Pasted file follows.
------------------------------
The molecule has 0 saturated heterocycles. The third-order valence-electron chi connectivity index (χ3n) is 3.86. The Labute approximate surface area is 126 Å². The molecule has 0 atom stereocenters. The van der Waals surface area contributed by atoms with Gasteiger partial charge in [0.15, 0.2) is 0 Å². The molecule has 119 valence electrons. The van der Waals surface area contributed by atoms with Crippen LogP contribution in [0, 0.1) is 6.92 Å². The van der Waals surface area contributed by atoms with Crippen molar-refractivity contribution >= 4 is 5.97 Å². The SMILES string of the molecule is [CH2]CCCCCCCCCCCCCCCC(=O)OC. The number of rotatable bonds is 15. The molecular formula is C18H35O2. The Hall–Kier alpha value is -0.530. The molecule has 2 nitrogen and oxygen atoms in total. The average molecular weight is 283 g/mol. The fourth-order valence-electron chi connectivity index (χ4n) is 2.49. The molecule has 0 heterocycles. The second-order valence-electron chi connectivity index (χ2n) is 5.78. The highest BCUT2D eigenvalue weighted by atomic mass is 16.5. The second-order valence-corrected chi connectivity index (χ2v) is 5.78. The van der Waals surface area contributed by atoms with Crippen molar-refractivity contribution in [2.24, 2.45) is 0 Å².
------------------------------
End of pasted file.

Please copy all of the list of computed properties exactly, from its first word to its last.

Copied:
The molecule has 0 saturated heterocycles. The third-order valence-electron chi connectivity index (χ3n) is 3.86. The Labute approximate surface area is 126 Å². The molecule has 0 atom stereocenters. The van der Waals surface area contributed by atoms with Gasteiger partial charge in [0.15, 0.2) is 0 Å². The molecule has 119 valence electrons. The van der Waals surface area contributed by atoms with Crippen LogP contribution in [0, 0.1) is 6.92 Å². The van der Waals surface area contributed by atoms with Crippen molar-refractivity contribution >= 4 is 5.97 Å². The SMILES string of the molecule is [CH2]CCCCCCCCCCCCCCCC(=O)OC. The number of rotatable bonds is 15. The molecular formula is C18H35O2. The Hall–Kier alpha value is -0.530. The molecule has 2 nitrogen and oxygen atoms in total. The average molecular weight is 283 g/mol. The fourth-order valence-electron chi connectivity index (χ4n) is 2.49. The molecule has 0 heterocycles. The second-order valence-electron chi connectivity index (χ2n) is 5.78. The highest BCUT2D eigenvalue weighted by atomic mass is 16.5. The second-order valence-corrected chi connectivity index (χ2v) is 5.78. The van der Waals surface area contributed by atoms with Crippen molar-refractivity contribution in [2.24, 2.45) is 0 Å².